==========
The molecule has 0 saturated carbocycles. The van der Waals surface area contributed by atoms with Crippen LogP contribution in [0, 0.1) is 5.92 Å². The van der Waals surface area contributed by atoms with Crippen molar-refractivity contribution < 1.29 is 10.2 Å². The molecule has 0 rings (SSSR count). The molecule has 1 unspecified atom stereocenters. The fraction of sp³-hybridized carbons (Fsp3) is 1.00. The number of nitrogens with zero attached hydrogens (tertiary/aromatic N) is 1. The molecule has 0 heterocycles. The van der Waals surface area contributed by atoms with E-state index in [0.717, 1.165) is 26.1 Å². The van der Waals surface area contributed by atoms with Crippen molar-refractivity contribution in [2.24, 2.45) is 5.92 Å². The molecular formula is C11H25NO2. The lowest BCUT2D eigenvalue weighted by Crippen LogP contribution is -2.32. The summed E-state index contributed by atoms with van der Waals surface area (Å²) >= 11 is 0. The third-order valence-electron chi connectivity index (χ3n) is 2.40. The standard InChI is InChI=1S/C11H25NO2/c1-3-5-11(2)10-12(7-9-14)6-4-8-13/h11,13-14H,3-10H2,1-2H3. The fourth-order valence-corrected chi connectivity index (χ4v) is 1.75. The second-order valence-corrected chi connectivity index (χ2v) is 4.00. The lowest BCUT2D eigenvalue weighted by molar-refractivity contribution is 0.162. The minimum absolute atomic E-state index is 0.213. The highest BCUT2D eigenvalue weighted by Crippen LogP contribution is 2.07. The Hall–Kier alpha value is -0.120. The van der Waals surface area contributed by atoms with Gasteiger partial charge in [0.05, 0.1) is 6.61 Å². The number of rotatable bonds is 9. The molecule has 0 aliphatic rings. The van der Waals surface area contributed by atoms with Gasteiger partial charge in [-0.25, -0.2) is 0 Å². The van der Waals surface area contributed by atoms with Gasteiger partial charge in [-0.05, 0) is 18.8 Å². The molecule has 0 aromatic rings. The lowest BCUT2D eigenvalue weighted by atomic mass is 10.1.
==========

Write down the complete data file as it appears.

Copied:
The molecule has 0 saturated carbocycles. The van der Waals surface area contributed by atoms with Crippen LogP contribution in [0, 0.1) is 5.92 Å². The van der Waals surface area contributed by atoms with Crippen molar-refractivity contribution < 1.29 is 10.2 Å². The molecule has 0 rings (SSSR count). The molecule has 1 unspecified atom stereocenters. The fraction of sp³-hybridized carbons (Fsp3) is 1.00. The number of nitrogens with zero attached hydrogens (tertiary/aromatic N) is 1. The molecule has 0 heterocycles. The van der Waals surface area contributed by atoms with E-state index in [0.717, 1.165) is 26.1 Å². The van der Waals surface area contributed by atoms with Crippen molar-refractivity contribution in [2.24, 2.45) is 5.92 Å². The molecular formula is C11H25NO2. The lowest BCUT2D eigenvalue weighted by Crippen LogP contribution is -2.32. The summed E-state index contributed by atoms with van der Waals surface area (Å²) >= 11 is 0. The third-order valence-electron chi connectivity index (χ3n) is 2.40. The standard InChI is InChI=1S/C11H25NO2/c1-3-5-11(2)10-12(7-9-14)6-4-8-13/h11,13-14H,3-10H2,1-2H3. The fourth-order valence-corrected chi connectivity index (χ4v) is 1.75. The second-order valence-corrected chi connectivity index (χ2v) is 4.00. The lowest BCUT2D eigenvalue weighted by molar-refractivity contribution is 0.162. The minimum absolute atomic E-state index is 0.213. The highest BCUT2D eigenvalue weighted by Crippen LogP contribution is 2.07. The Hall–Kier alpha value is -0.120. The van der Waals surface area contributed by atoms with Gasteiger partial charge in [0.05, 0.1) is 6.61 Å². The number of rotatable bonds is 9. The molecule has 0 aliphatic rings. The van der Waals surface area contributed by atoms with Gasteiger partial charge in [-0.25, -0.2) is 0 Å². The van der Waals surface area contributed by atoms with Gasteiger partial charge in [-0.05, 0) is 18.8 Å². The molecule has 0 aromatic rings. The lowest BCUT2D eigenvalue weighted by atomic mass is 10.1.